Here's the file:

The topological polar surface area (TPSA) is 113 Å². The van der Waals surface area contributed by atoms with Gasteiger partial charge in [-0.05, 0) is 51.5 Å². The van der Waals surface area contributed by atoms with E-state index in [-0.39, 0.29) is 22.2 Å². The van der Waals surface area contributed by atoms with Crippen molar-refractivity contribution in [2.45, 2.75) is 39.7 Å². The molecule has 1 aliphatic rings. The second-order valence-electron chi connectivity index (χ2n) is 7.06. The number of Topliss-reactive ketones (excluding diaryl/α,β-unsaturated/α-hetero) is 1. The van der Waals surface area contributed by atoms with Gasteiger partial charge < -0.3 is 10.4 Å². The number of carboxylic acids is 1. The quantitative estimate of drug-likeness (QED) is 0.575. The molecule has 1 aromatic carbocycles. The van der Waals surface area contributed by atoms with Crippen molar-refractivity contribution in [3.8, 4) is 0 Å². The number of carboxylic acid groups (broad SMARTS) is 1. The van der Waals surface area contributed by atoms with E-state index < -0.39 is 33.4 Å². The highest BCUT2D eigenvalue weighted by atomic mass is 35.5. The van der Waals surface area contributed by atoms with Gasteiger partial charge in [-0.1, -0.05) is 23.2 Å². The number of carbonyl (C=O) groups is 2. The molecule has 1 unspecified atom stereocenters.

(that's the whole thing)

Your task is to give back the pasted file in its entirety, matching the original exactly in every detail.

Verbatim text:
The topological polar surface area (TPSA) is 113 Å². The van der Waals surface area contributed by atoms with Gasteiger partial charge in [-0.05, 0) is 51.5 Å². The van der Waals surface area contributed by atoms with E-state index in [-0.39, 0.29) is 22.2 Å². The van der Waals surface area contributed by atoms with Crippen molar-refractivity contribution in [2.45, 2.75) is 39.7 Å². The molecule has 1 aliphatic rings. The second-order valence-electron chi connectivity index (χ2n) is 7.06. The number of Topliss-reactive ketones (excluding diaryl/α,β-unsaturated/α-hetero) is 1. The van der Waals surface area contributed by atoms with Gasteiger partial charge < -0.3 is 10.4 Å². The number of carboxylic acids is 1. The quantitative estimate of drug-likeness (QED) is 0.575. The molecule has 1 aromatic carbocycles. The van der Waals surface area contributed by atoms with Crippen molar-refractivity contribution in [3.8, 4) is 0 Å². The number of carboxylic acid groups (broad SMARTS) is 1. The van der Waals surface area contributed by atoms with E-state index < -0.39 is 33.4 Å². The highest BCUT2D eigenvalue weighted by atomic mass is 35.5. The van der Waals surface area contributed by atoms with Gasteiger partial charge in [-0.1, -0.05) is 23.2 Å². The number of carbonyl (C=O) groups is 2. The molecule has 1 unspecified atom stereocenters.